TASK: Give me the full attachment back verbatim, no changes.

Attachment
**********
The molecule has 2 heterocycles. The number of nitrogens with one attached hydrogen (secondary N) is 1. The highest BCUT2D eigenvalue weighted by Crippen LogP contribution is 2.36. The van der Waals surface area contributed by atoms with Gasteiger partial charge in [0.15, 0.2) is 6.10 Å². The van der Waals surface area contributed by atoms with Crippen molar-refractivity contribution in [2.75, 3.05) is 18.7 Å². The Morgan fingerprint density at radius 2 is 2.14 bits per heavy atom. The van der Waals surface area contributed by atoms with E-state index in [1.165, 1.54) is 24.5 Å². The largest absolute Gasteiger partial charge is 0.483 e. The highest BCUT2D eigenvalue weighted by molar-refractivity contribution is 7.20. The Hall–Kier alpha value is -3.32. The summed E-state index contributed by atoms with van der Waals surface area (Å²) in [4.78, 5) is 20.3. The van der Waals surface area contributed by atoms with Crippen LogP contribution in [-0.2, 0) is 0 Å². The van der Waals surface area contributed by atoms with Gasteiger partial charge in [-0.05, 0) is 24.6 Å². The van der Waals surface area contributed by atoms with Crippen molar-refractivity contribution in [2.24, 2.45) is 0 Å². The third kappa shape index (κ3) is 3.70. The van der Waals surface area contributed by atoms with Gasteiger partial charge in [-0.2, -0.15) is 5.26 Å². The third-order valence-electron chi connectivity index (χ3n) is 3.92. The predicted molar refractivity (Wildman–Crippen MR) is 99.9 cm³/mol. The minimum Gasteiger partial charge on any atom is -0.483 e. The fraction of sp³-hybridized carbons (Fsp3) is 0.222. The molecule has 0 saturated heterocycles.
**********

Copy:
The molecule has 2 heterocycles. The number of nitrogens with one attached hydrogen (secondary N) is 1. The highest BCUT2D eigenvalue weighted by Crippen LogP contribution is 2.36. The van der Waals surface area contributed by atoms with Gasteiger partial charge in [0.15, 0.2) is 6.10 Å². The van der Waals surface area contributed by atoms with Crippen molar-refractivity contribution in [2.75, 3.05) is 18.7 Å². The Morgan fingerprint density at radius 2 is 2.14 bits per heavy atom. The van der Waals surface area contributed by atoms with E-state index in [1.165, 1.54) is 24.5 Å². The largest absolute Gasteiger partial charge is 0.483 e. The highest BCUT2D eigenvalue weighted by molar-refractivity contribution is 7.20. The Hall–Kier alpha value is -3.32. The summed E-state index contributed by atoms with van der Waals surface area (Å²) in [4.78, 5) is 20.3. The van der Waals surface area contributed by atoms with Crippen LogP contribution in [-0.2, 0) is 0 Å². The van der Waals surface area contributed by atoms with Gasteiger partial charge in [-0.05, 0) is 24.6 Å². The van der Waals surface area contributed by atoms with Crippen molar-refractivity contribution in [2.24, 2.45) is 0 Å². The third kappa shape index (κ3) is 3.70. The van der Waals surface area contributed by atoms with Gasteiger partial charge in [-0.2, -0.15) is 5.26 Å². The third-order valence-electron chi connectivity index (χ3n) is 3.92. The predicted molar refractivity (Wildman–Crippen MR) is 99.9 cm³/mol. The minimum Gasteiger partial charge on any atom is -0.483 e. The fraction of sp³-hybridized carbons (Fsp3) is 0.222. The molecule has 0 saturated heterocycles.